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Gemstones, Crystals and a ‘Bushel of Pearls’: Bejewelling ‘This Sceptred Isle’

Lecture or Study Day

Nicholas Hilliard Elizabeth I The Pelican Portrait, c.1575, The Walker Art Gallery, image
The Armada Portrait of Queen Elizabeth I, detail of pearls and jewels.JPG
Elizabeth I's left sleeve, a detail of the Armada Portrait, 1588, The Queen's House, Green

The lecture title borrows William Shakespeare's stirring words from Richard II and Horace Walpole's vivid description of a pearl-laden Queen Elizabeth I. Medieval and Tudor monarchs understood that the visual beauty and rarity of precious gem-stones, including luminous sapphires, rubies and spinels alongside lustrous pearls and clear rock crystal, expressed and enhanced their regal power and status. Resplendence and awe-inspiring magnificence transcend the passage of time in portraits of monarchs from King Richard II in the Wilton Diptych to Queen Elizabeth I in Nicholas Hilliard's painted miniatures. Hilliard himself trained as a goldsmith and the technical brilliance of other anonymous masters of this craft is still evidenced in surviving jewels such as Princess Blanche's dazzling crown, the Royal Gold Cup in the British Museum and Henry V's rock crystal sceptre linked to the City of London and the Battle of Agincourt. Tracing the sources of the stones in distant lands, the lecture follows a journey from the gem-stone mines of Asia, the pearl fisheries of the Persian Gulf, mountains with crystal mines and freshwater pearls from the rivers of Scotland, to the merchants of Venice and Bruges, Medieval markets in Avignon and Champagne and on to the goldsmiths of Paris and London.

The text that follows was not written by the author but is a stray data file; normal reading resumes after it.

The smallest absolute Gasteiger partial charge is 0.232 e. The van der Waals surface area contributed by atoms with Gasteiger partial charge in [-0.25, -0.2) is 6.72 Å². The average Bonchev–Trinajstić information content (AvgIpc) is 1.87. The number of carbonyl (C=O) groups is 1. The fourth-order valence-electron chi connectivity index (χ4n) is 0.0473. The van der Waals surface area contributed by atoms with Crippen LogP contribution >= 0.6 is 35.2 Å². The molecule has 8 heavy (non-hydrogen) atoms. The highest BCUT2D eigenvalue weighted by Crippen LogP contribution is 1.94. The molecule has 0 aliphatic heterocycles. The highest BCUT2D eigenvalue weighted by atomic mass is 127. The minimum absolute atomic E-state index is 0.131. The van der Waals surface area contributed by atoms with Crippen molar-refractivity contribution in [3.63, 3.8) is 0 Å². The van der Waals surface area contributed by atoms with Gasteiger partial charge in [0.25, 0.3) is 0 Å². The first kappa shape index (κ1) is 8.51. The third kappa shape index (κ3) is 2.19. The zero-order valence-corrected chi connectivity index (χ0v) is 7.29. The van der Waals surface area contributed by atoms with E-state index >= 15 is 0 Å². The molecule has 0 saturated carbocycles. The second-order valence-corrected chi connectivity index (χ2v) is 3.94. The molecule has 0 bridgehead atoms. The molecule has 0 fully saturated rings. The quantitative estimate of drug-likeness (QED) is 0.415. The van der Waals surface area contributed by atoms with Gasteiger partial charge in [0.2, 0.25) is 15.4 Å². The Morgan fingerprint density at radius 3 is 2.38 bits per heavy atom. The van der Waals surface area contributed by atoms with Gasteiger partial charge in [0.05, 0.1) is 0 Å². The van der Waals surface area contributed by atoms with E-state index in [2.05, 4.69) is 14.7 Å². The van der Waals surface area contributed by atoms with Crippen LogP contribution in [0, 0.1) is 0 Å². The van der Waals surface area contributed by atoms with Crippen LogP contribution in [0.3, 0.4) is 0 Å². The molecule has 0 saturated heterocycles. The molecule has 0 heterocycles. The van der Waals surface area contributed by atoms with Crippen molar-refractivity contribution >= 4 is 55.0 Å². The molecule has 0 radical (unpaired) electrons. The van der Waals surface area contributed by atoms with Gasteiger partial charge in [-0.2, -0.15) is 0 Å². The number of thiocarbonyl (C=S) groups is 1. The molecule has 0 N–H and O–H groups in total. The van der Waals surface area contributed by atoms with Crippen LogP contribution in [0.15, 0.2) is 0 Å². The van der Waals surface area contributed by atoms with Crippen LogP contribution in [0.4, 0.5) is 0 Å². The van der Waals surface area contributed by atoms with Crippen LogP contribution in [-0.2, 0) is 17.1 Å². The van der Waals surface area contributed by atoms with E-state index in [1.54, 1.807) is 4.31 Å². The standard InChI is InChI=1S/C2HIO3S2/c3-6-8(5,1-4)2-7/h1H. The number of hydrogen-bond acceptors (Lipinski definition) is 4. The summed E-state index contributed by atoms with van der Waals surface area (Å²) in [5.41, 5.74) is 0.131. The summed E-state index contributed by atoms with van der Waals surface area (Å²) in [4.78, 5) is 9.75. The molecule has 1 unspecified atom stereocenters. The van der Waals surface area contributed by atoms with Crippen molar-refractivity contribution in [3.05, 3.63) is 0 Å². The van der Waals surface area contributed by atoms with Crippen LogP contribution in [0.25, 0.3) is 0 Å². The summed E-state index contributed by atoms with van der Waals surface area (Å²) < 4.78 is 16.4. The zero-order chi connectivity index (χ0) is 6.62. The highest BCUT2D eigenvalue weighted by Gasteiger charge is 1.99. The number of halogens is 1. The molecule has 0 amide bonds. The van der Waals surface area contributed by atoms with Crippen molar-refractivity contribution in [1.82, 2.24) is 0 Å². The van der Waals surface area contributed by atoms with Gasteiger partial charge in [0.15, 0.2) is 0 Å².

Text © Anne Haworth

King Richard II, a detail from the Kings Screen in York Minster.JPG
Edward the Confessor holding his attribute, a sapphire ring, a detail from the Wilton Dipt
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